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One hundred years ago, suffragette Emily Davison died after she stepped out in front of the King's horse at the Epsom Derby. But how have things changed for women in classical music over the past century?
On 4 June 1913, Emily Wilding Davison stepped in front of the King’s horse Anmer, in an incident which proved to be a prelude to change for women in Britain. The 1918 Representation of the People Act gave the vote to women over 30. It was later extended to women over the age of 21. Photo: PA Wire
Despite Emily Davison’s sacrifice, women's rights groups today say progress towards equality is still painfully slow. Men still outnumber women in Parliament as well as in positions of power in business. In classical music too, women still only make up a very small percentage of orchestral players. Photo: PA Wire
The most prominent musician among the suffragettes was Dame Ethel Smyth (1858-1944). Her father – a military man – was deeply opposed to her being a musician. Undeterred, she attended the Leipzig Conservatory and went on to compose a large number of works, with opera 'The Wreckers' considered one of her finest.
Ethel Smyth gave up music for two years to devote herself to the suffragette movement and her composition 'The March of the Women' became its anthem. When the great conductor Sir Thomas Beecham visited her in Holloway prison, he saw suffragettes marching in the quad singing the song, as Smyth leaned out of her cell window conducting with her toothbrush.
Women have only begun to make their presence felt on the world’s major orchestras in recent decades. Male musicians maintained that women would change the overall sound and ‘feel’ of the orchestra. And it seems that a stage filled with men in tuxedos was considered much more visually appealing than a mixed–gender orchestra. Picture: Ronald Zak/AP/Press Association Images
In 1914, American violinist Mary Davenport-Engberg (1880–1951) reportedly became the first woman to conduct a symphony orchestra in the United States – in Bellingham, Washington. From 1921 until 1924 she was music director of the Seattle Civic Symphony Orchestra, an orchestra she founded for the purpose of developing local students as players for the Seattle Symphony.
Harpist Edna Phillips was just 23 – and had only been playing for five years - when Leopold Stokowski appointed her principal harp at the Philadelphia Orchestra – the first woman ever to join a major American orchestra. Phillips faced extreme prejudice, but her performances were acclaimed by both audiences and critics. Phillips is given prominence in Stokowski's orchestra in Disney's Fantasia. Photo: Emil Rhodes/Family collection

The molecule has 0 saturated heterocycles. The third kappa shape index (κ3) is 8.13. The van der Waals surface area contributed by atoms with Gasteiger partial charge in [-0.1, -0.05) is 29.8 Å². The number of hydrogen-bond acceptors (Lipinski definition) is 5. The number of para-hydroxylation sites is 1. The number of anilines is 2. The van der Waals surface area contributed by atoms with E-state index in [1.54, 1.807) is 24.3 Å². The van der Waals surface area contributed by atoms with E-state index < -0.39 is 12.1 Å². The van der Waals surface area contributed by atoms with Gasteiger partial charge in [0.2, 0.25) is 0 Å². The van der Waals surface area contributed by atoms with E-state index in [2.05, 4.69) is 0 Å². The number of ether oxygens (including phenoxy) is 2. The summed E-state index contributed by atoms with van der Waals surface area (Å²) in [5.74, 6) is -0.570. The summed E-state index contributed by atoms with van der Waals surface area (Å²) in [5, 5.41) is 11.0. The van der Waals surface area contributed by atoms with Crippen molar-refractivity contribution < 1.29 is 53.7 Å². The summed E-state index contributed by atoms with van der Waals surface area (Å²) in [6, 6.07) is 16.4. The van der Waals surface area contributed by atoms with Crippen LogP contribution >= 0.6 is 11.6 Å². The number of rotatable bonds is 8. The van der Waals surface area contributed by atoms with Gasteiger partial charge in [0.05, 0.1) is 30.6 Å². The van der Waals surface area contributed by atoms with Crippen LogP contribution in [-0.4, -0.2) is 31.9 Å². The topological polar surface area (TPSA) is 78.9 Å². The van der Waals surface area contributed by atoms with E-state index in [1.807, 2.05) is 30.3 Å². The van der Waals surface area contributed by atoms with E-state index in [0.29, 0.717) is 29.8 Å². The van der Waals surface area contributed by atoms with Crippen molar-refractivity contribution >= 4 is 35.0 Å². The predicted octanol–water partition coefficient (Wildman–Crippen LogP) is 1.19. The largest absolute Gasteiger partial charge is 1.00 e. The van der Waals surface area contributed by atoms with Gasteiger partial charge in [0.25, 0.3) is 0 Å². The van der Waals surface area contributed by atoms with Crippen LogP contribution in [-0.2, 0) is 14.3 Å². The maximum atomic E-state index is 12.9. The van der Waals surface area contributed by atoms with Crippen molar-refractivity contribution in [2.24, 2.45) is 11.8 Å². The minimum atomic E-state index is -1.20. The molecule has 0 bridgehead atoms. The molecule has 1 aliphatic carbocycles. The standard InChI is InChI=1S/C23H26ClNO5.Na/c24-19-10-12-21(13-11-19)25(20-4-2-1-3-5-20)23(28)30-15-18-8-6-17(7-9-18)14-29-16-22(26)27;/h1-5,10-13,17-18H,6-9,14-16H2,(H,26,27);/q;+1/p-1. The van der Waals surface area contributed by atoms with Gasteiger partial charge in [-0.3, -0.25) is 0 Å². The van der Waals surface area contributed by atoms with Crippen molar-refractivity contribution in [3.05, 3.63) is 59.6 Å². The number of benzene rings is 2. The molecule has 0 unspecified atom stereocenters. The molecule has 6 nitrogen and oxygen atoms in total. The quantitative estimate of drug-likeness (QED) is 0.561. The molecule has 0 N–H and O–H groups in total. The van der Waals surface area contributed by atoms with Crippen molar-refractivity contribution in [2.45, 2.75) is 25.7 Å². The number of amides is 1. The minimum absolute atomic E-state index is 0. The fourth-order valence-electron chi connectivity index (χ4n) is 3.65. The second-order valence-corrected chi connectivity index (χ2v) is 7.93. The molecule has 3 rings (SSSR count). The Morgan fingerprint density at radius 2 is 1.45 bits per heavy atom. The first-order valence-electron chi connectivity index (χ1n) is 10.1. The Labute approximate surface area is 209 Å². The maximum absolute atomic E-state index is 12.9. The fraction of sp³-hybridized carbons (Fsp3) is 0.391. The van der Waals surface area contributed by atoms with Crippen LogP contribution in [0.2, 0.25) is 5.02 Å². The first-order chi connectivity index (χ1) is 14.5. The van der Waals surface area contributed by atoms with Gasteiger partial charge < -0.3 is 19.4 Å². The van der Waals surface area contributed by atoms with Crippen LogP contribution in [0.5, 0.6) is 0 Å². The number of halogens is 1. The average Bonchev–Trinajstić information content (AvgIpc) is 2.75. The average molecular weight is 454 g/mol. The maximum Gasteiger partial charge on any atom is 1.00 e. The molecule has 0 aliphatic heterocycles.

For most of the 20th century, women were almost nowhere to be seen as conductors. There are even stories of orchestras refusing to play for a woman on the podium. Significantly, Nadia Boulanger became the first ever woman to conduct the London Philharmonic Orchestra in 1936. She was also a celebrated teacher whose pupils included Aaron Copland, John Eliot Gardiner, Quincy Jones, Philip Glass, and Ástor Piazzolla.
Before the 1970s, one of the few women to play in the London Symphony Orchestra was the oboist Evelyn Rothwell, who joined in the 1930s and found herself regarded as an outsider by her male colleagues. She was not admitted to full membership of the orchestra. Here she is pictured with her husband, the conductor Sir John Barbirolli. Photo by Erich Auerbach/Getty Images.
Conductor Marin Alsop became the first woman to be appointed music director of a major American orchestra. Despite significant controversy surrounding her choice, she joined the Baltimore Symphony Orchestra in 2007. She is the first woman to record the complete cycle of symphonies by Brahms.
Clarinet player Sabine Meyer became the first woman to enter the hallowed ranks of the Berlin Philharmonic Orchestra in 1982. Despite being hired by its musical director Herbert von Karajan, the players were apparently not happy. Meyer left after nine months.
In 2003, eight years after the Austrian government insisted that the Vienna Philharmonic drop its men-only rule, the orchestra employed their first non-harpist woman musician, violist Ursula Plaichinger. In January 2005, Australian conductor Simone Young became the first woman to conduct the orchestra.
JoAnn Falleta took up her post as Principal Conductor of the Ulster Orchestra in May 2011. Faletta – described by the New York Times as ‘one of the finest conductors of her generation’ - has earned a reputation as a vibrant ambassador for music and an inspiring artistic leader.
In September 2001, horn player Sarah Willis joined the Berlin Philharmonic as the orchestra’s first-ever female brass player. The post was something she 'had dreamed about but had never thought would ever become a reality,' she said.
The dramatic story of Emily Davison has now become the subject of a new opera, 'Emily' by the British composer Tim Benjamin. It presents scenes from Davison’s life leading to the tragic events at the Epsom Derby.
A 25-minute extract from Tim Benjamin's opera ‘Emily’ was presented in March last year at the New Music North West festival at the RNCM in Manchester. The world premiere performances will take place at the Hippodrome Theatre in Benjamin’s hometown, Todmorden in West Yorkshire, 4-6 July 2013.